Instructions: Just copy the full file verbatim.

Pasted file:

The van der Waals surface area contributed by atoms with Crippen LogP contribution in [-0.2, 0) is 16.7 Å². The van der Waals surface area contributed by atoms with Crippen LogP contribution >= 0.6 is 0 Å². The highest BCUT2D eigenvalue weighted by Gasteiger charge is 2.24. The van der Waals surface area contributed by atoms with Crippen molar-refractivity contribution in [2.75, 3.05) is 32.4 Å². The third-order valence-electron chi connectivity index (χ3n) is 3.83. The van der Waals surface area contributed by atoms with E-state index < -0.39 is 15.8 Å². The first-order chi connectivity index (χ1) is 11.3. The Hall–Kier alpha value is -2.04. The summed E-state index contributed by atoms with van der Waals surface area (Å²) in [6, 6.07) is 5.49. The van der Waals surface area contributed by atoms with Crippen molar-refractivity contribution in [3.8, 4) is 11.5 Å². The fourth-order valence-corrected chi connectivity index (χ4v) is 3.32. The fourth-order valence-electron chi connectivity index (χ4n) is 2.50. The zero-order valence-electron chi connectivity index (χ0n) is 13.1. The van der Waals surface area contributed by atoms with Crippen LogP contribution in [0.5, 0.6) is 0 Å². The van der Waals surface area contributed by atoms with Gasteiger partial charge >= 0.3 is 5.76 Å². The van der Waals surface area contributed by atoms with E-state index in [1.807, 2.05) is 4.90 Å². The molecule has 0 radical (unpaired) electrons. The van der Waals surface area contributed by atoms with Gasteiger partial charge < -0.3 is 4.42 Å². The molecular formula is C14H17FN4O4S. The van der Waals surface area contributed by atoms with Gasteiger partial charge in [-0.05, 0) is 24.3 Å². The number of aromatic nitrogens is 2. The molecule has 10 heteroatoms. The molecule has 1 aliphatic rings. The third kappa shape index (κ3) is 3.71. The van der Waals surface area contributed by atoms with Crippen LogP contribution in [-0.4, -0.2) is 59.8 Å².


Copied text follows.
The van der Waals surface area contributed by atoms with Crippen LogP contribution in [-0.2, 0) is 16.7 Å². The van der Waals surface area contributed by atoms with Crippen LogP contribution >= 0.6 is 0 Å². The highest BCUT2D eigenvalue weighted by Gasteiger charge is 2.24. The van der Waals surface area contributed by atoms with Crippen molar-refractivity contribution in [2.75, 3.05) is 32.4 Å². The third-order valence-electron chi connectivity index (χ3n) is 3.83. The van der Waals surface area contributed by atoms with E-state index < -0.39 is 15.8 Å². The first-order chi connectivity index (χ1) is 11.3. The Hall–Kier alpha value is -2.04. The summed E-state index contributed by atoms with van der Waals surface area (Å²) in [6, 6.07) is 5.49. The van der Waals surface area contributed by atoms with Crippen molar-refractivity contribution in [3.8, 4) is 11.5 Å². The fourth-order valence-corrected chi connectivity index (χ4v) is 3.32. The fourth-order valence-electron chi connectivity index (χ4n) is 2.50. The zero-order valence-electron chi connectivity index (χ0n) is 13.1. The van der Waals surface area contributed by atoms with Crippen LogP contribution in [0.5, 0.6) is 0 Å². The van der Waals surface area contributed by atoms with Gasteiger partial charge >= 0.3 is 5.76 Å². The van der Waals surface area contributed by atoms with E-state index in [1.807, 2.05) is 4.90 Å². The molecule has 0 radical (unpaired) electrons. The van der Waals surface area contributed by atoms with Gasteiger partial charge < -0.3 is 4.42 Å². The molecular formula is C14H17FN4O4S. The van der Waals surface area contributed by atoms with Gasteiger partial charge in [-0.05, 0) is 24.3 Å². The number of aromatic nitrogens is 2. The molecule has 10 heteroatoms. The molecule has 1 aliphatic rings. The third kappa shape index (κ3) is 3.71. The van der Waals surface area contributed by atoms with Crippen LogP contribution in [-0.4, -0.2) is 59.8 Å².